Pixel Tracker

Sunday, January 20 , 2019, 6:03 pm | A Few Clouds 63º


‘Odor Event’ Fouls Andree Clark Bird Refuge in Santa Barbara

Explosion of algae leads to rotten eggs smell that permeates the area around the scenic lake

Santa Barbara’s Andree Clark Bird Refuge is experiencing an unwelcome and unpleasant ‘odor event’ caused by a major algal bloom. Officials say the rotten-egg smell should dissipate within a few days.
Santa Barbara’s Andree Clark Bird Refuge is experiencing an unwelcome and unpleasant ‘odor event’ caused by a major algal bloom. Officials say the rotten-egg smell should dissipate within a few days. (Joshua Molina / Noozhawk photo)

Santa Barbara is experiencing an "odor event" at the Andree Clark Bird Refuge, an unwelcome and widespread smell similar to rotten eggs that is permeating the area around the scenic body of water.

A sudden algal bloom on Friday led to a noxious smell — the intense growth of algae creates hydrogen sulfide, which causes the unpleasant smell.

Jill Zachary, the city's acting Parks and Recreation director, said the events are unpredictable, but the algae blooms can occur during warm, sunny conditions, and often turn the water into a bright, opaque green that she calls "pea soup."

"Clearly, depending on which way the wind is blowing, different people are affected," Zachary said.

It's unknown how long the smell will last, but Zachary said previous algal blooms typically last five to seven days. 

The Andree Clark Bird Refuge is a 42.4-acre open space and 29-acre lake in Santa Barbara near Cabrillo Boulevard and Highway 101.

The city has few options to intervene. In the past, it could run a boat in the water and raise the oxygen levels, but the lake is far too low to get a boat in, Zachary said.

The lake is usually about four feet deep, but now it's about one foot deep.

"We have also put potable water in the bird refuge," Zachary said, "but that is not possible today considering the drought conditions."

One option the city is considering is to insert microbes in the water to consume the sediment and organic material. The city could also dredge the lake bottom to make it deeper and install aeration devices, which could cost up to $3 million. 

The city is also planning a restoration of the refuge, including finding ways to get water into the wetland.

"We have no natural source of water for the bird refuge anymore," Zachary said.

She also said there are wells that could potentially be drilled near the Zoo and the Clark Estate.

"Any long-term solution is a massive restoration projection," Zachary said. 

For now, people will have to just wait until the smell goes away.

"We anticipate, as with other odor events, they have a cycle," Zachary said. "Eventually it stops breaking, the sulfide goes away and we go into another state."

Noozhawk staff writer Joshua Molina can be reached at .(JavaScript must be enabled to view this email address). Follow Noozhawk on Twitter: @noozhawk, @NoozhawkNews and @NoozhawkBiz. Connect with Noozhawk on Facebook.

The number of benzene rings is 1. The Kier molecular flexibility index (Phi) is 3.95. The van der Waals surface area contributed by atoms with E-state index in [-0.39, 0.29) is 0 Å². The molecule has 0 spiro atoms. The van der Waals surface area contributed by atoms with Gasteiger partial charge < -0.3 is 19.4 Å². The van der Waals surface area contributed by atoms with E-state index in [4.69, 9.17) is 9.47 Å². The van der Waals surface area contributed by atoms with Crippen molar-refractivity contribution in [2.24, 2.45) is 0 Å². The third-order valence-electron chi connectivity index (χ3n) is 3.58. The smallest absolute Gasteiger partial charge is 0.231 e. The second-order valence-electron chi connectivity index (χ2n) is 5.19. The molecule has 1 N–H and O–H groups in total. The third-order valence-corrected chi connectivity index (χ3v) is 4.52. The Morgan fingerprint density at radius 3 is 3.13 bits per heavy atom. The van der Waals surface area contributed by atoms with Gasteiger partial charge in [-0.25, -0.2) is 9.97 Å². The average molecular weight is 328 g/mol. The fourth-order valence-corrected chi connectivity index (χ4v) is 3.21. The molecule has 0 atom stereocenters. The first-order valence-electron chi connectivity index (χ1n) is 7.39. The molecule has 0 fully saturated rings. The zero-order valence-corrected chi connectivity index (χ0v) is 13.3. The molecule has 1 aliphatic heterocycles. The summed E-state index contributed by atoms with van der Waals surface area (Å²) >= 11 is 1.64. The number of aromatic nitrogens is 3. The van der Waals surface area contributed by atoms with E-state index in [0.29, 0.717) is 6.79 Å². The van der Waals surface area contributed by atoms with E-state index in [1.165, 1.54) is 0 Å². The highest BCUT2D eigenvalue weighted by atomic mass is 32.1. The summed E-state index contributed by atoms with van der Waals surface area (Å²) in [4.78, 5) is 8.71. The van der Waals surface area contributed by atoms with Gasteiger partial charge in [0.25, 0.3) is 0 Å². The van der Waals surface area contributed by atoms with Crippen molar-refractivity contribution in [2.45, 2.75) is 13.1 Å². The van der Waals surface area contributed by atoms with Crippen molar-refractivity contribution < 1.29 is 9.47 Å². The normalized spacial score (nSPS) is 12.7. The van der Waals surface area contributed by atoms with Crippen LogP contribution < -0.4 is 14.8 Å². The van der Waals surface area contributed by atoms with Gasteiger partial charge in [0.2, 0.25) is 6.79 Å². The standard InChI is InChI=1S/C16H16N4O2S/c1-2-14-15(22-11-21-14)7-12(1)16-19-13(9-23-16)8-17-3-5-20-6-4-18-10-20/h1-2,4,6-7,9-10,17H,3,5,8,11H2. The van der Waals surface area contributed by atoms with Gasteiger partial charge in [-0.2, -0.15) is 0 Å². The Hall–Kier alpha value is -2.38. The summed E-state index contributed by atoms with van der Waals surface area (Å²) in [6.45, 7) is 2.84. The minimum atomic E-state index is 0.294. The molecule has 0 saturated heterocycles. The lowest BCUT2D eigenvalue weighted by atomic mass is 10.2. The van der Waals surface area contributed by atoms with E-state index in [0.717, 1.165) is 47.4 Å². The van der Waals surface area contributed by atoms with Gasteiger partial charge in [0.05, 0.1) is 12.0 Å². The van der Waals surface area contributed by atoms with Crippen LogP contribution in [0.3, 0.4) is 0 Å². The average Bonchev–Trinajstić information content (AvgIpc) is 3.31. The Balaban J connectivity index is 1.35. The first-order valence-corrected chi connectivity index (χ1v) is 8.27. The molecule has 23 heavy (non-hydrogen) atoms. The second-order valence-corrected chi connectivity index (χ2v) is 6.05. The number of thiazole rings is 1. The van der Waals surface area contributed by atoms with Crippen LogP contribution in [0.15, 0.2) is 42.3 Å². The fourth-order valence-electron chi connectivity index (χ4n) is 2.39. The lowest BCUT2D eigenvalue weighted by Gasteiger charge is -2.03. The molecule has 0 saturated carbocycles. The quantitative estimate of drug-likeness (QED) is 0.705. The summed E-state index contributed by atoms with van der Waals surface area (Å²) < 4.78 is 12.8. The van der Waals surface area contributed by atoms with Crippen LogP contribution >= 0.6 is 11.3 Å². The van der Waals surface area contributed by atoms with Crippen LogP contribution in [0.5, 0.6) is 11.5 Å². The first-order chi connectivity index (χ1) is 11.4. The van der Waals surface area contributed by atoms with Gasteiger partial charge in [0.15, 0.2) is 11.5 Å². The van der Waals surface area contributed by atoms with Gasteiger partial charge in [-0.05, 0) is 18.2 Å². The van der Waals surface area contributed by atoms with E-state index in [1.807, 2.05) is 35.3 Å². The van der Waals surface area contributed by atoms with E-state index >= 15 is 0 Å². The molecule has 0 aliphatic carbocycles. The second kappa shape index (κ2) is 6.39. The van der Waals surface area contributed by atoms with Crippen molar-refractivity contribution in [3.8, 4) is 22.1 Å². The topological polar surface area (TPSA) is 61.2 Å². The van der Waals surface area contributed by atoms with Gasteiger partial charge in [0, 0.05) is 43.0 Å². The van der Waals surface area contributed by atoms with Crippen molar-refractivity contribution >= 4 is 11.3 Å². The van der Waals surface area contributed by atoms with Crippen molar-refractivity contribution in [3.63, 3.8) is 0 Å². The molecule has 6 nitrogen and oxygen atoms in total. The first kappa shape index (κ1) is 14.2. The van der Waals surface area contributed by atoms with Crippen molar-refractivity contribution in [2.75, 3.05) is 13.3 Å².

Support Noozhawk Today

You are an important ally in our mission to deliver clear, objective, high-quality professional news reporting for Santa Barbara, Goleta and the rest of Santa Barbara County. Join the Hawks Club today to help keep Noozhawk soaring.

We offer four membership levels: $5 a month, $10 a month, $25 a month or $1 a week. Payments can be made using a credit card, Apple Pay or Google Pay, or click here for information on recurring credit-card payments and a mailing address for checks.

Thank you for your vital support.

Become a Noozhawk Supporter

First name
Last name
Select your monthly membership
Or choose an annual membership

Payment Information

Membership Subscription

You are enrolling in . Thank you for joining the Hawks Club.

Payment Method

Pay by Credit Card:

Mastercard, Visa, American Express, Discover
One click only, please!

Pay with Apple Pay or Google Pay:

Noozhawk partners with Stripe to provide secure invoicing and payments processing.
You may cancel your membership at any time by sending an email to .(JavaScript must be enabled to view this email address).

  • Ask
  • Vote
  • Investigate
  • Answer

Noozhawk Asks: What’s Your Question?

Welcome to Noozhawk Asks, a new feature in which you ask the questions, you help decide what Noozhawk investigates, and you work with us to find the answers.

Here’s how it works: You share your questions with us in the nearby box. In some cases, we may work with you to find the answers. In others, we may ask you to vote on your top choices to help us narrow the scope. And we’ll be regularly asking you for your feedback on a specific issue or topic.

We also expect to work together with the reader who asked the winning questions to find the answer together. Noozhawk’s objective is to come at questions from a place of curiosity and openness, and we believe a transparent collaboration is the key to achieve it.

The results of our investigation will be published here in this Noozhawk Asks section. Once or twice a month, we plan to do a review of what was asked and answered.

Thanks for asking!

Click Here to Get Started >

Reader Comments

Noozhawk is no longer accepting reader comments on our articles. Click here for the announcement. Readers are instead invited to submit letters to the editor by emailing them to [email protected]. Please provide your full name and community, as well as contact information for verification purposes only.